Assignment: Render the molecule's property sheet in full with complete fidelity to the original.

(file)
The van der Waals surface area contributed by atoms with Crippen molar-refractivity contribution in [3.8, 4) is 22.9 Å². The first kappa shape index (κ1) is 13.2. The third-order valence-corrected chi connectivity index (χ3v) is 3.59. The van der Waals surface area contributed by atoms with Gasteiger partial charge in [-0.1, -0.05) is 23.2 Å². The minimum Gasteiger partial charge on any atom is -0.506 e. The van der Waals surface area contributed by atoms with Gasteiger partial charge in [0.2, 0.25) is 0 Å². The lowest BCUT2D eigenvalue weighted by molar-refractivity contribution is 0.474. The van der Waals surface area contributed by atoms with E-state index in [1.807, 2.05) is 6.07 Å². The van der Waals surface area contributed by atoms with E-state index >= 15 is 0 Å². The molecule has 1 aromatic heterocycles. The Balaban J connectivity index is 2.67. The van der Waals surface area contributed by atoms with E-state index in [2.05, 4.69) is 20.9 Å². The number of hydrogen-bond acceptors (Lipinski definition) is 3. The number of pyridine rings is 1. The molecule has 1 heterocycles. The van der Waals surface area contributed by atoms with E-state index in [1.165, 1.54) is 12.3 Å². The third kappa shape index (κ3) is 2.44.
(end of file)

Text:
The van der Waals surface area contributed by atoms with Crippen molar-refractivity contribution in [3.8, 4) is 22.9 Å². The first kappa shape index (κ1) is 13.2. The third-order valence-corrected chi connectivity index (χ3v) is 3.59. The van der Waals surface area contributed by atoms with Gasteiger partial charge in [-0.1, -0.05) is 23.2 Å². The minimum Gasteiger partial charge on any atom is -0.506 e. The van der Waals surface area contributed by atoms with Gasteiger partial charge in [0.2, 0.25) is 0 Å². The lowest BCUT2D eigenvalue weighted by molar-refractivity contribution is 0.474. The van der Waals surface area contributed by atoms with E-state index in [1.807, 2.05) is 6.07 Å². The van der Waals surface area contributed by atoms with E-state index >= 15 is 0 Å². The molecule has 1 aromatic heterocycles. The Balaban J connectivity index is 2.67. The van der Waals surface area contributed by atoms with E-state index in [2.05, 4.69) is 20.9 Å². The number of hydrogen-bond acceptors (Lipinski definition) is 3. The number of pyridine rings is 1. The molecule has 1 heterocycles. The van der Waals surface area contributed by atoms with E-state index in [1.165, 1.54) is 12.3 Å². The third kappa shape index (κ3) is 2.44.